Should you avoid retinyl palmitate in sunscreens?

Researches are being conducted to test the usefulness of retinyl palmitate (RP) in sunscreen since 2005.  A 2009 study by Environmental Working Group (EWG) clearly states that RP is carcinogenic while exposed to sun rays. EWG suggests not to use RP among sunscreens and cosmetics and other products on sun-exposed skin. Experts advise applying retinoids at night as sunlight weakens the effectiveness of vitamin A.

Vitamin A: Skin Friend or Foe

  • Long-term use of Vitamin A might enhance the possibility of skin cancer, whereas, lesser dose tend to prevent the disease.
  • Vitamin A or β-carotene is the remedy against aging. Retinol and Retinyl palmitate can be way out for skin care against skin damages caused by sun UV-rays, pollution, smog.
  • Both of them are powerful antioxidants that neutralize the free radicals and results in good condition of skin; reduce wrinkles, fade brown spots, and smooth skin roughness if used properly and in moderation.  
  • Use of creams containing these products for long periods may cause side-effects such as redness and dryness of skin including peeling of skin. This can also be caused if we use products with a higher concentration of retinol.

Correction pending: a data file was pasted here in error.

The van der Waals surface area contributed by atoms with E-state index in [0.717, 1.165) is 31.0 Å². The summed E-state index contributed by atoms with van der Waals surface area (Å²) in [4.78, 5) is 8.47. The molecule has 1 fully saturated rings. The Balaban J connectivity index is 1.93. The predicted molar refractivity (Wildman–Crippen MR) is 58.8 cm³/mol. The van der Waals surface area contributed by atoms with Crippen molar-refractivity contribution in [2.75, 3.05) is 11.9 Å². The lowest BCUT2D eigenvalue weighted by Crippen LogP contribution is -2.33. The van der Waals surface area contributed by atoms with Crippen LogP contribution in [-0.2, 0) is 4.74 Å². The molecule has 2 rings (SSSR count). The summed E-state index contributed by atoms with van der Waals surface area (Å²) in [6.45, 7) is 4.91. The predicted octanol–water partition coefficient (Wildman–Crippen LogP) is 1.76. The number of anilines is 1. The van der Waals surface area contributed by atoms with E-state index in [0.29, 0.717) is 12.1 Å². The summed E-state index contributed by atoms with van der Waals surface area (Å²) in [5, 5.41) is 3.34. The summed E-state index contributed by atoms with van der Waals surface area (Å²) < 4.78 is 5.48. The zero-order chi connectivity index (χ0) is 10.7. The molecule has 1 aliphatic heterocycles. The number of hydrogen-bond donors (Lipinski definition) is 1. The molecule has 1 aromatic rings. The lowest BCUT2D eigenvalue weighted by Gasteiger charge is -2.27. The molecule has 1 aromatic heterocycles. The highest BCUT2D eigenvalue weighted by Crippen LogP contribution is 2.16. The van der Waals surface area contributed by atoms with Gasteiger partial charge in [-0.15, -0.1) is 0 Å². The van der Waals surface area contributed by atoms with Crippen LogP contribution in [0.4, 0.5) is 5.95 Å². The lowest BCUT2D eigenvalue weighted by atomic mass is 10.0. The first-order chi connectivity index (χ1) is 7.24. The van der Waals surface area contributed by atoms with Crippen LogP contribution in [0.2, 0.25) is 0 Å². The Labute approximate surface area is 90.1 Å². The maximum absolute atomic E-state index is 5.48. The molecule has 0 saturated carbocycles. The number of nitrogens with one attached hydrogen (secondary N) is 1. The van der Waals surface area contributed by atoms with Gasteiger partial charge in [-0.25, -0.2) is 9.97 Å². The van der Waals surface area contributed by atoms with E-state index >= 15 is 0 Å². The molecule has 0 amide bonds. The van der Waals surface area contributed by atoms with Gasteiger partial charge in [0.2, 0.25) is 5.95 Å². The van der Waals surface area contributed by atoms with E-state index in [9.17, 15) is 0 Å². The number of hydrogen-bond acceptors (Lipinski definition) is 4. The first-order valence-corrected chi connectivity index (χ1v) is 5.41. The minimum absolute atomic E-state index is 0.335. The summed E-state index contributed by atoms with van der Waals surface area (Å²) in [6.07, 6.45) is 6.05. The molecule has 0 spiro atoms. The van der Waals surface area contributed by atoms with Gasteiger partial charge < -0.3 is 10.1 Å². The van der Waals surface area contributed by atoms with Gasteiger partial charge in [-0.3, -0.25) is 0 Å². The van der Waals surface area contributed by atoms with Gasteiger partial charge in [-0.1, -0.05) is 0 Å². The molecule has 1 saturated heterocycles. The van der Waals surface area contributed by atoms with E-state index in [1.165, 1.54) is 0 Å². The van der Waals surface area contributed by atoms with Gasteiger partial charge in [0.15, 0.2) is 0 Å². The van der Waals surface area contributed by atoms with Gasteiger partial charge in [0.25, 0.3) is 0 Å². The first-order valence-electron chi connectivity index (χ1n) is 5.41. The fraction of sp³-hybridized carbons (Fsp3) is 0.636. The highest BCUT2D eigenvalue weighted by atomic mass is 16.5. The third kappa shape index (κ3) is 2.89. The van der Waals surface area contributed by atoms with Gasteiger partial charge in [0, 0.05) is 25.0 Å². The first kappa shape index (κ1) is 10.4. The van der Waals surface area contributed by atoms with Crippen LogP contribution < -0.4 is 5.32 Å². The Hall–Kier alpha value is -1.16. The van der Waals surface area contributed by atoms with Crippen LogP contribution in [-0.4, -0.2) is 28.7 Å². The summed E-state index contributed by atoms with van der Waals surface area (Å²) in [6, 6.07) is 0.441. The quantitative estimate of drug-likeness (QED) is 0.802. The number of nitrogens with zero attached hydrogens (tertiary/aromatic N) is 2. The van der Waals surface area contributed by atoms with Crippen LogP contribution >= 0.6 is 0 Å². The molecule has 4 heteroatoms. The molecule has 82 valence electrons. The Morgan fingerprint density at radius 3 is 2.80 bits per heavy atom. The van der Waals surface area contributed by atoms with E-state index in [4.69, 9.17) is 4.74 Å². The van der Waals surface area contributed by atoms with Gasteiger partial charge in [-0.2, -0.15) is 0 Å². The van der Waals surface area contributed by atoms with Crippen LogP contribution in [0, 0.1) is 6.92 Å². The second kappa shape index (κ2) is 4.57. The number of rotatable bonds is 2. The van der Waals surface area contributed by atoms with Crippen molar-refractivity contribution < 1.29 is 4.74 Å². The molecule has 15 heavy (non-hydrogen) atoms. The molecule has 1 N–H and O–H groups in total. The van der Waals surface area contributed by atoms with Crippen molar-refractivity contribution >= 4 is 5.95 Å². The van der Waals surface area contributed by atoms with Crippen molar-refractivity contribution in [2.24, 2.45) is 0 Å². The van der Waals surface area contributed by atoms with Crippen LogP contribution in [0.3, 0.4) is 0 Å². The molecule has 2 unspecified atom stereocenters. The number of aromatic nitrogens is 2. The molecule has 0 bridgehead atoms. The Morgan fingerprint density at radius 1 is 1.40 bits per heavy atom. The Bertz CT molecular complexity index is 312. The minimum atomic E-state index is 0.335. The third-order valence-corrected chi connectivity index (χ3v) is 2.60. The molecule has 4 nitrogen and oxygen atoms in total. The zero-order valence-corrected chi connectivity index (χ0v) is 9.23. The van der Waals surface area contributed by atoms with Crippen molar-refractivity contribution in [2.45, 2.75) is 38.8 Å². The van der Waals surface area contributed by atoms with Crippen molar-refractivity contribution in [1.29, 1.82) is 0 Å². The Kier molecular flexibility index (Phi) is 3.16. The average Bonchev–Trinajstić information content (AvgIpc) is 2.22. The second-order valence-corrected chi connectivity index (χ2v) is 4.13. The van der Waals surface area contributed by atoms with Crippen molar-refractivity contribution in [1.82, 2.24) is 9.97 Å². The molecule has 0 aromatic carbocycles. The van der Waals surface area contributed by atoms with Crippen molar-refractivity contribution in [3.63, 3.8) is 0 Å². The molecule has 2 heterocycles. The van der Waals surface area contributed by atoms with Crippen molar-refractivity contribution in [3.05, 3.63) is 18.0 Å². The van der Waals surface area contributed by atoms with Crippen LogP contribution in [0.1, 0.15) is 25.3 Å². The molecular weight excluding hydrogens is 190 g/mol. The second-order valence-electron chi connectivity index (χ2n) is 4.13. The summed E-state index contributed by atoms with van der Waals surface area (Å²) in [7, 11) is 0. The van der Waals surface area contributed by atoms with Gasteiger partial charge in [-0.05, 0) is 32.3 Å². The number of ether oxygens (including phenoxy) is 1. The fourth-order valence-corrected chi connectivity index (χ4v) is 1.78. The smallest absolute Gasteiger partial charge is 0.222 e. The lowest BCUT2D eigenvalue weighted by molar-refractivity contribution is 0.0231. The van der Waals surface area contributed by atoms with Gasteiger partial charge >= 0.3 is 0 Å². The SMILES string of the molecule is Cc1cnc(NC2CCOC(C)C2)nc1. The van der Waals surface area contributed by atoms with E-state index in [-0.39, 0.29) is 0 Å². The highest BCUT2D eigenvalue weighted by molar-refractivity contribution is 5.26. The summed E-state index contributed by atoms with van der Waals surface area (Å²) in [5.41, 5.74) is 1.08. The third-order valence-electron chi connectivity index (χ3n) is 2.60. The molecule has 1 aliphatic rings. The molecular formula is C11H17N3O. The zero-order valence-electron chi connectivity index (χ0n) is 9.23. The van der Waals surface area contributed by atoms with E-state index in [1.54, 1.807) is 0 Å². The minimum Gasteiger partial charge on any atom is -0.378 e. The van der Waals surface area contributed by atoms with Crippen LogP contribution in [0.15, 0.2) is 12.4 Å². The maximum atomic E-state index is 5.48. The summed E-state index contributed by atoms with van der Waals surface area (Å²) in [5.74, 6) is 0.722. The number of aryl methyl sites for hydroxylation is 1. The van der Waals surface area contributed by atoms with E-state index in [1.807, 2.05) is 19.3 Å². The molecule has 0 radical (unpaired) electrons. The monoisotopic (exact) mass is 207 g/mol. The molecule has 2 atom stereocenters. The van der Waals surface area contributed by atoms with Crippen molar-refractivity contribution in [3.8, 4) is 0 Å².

• Overconsumption of retinoids results in liver and dermatological hazards.
  • Retinol molecules get altered in the presence of UV light. During this breakdown process, it produces free radicals that harm the skin and increase the chance of cancer.

Caution for Pregnant or Breastfeeding Women:

Retinoids could be harmful skincare element for pregnant women. Experts suggest avoiding both retinol and retinyl palmitate during pregnancy. As retinol can be extracted from breast milk which is undoubtedly harmful to the newborn. Doctors recommend pregnant or breastfeeding women to discontinue the usage of products containing retinol and retinyl palmitate.

Restriction on Retinoids Consumption:

Retinoids alias vitamin A is an essential nutrient for the human body and easily available in plant and animal food sources. Its excess intake may cause hair loss, liver damage, bone damage. The upper limit of consuming vitamin A set by the Food and Nutrition Board (FNB) of the National Academy of Sciences, is 10,000 IU per day. Neither retinol nor retinyl is recommended for people suffering from Stargardt disease. It is a hereditary disease that results in loss of visions among children and young adults.

FAQs: What people normally want to know about Retinol and Retinyl Palmitate?

1. What does palmitate do?

Palmitate is composed of palmitic acid that is a major organic saturated fatty acid found in palm oils. This is the fatty acid part which reacts with the alcohol derivative retinol to produce ester derivative retinyl palmitate.

2. How long will it take to see results from Retinol?

It needs four to six weeks’ time to see the results of applying retinoids. Moreover, application of retinoids on dry skin results better than its application on wet skin, as wet skin aggravates skin sensitivity.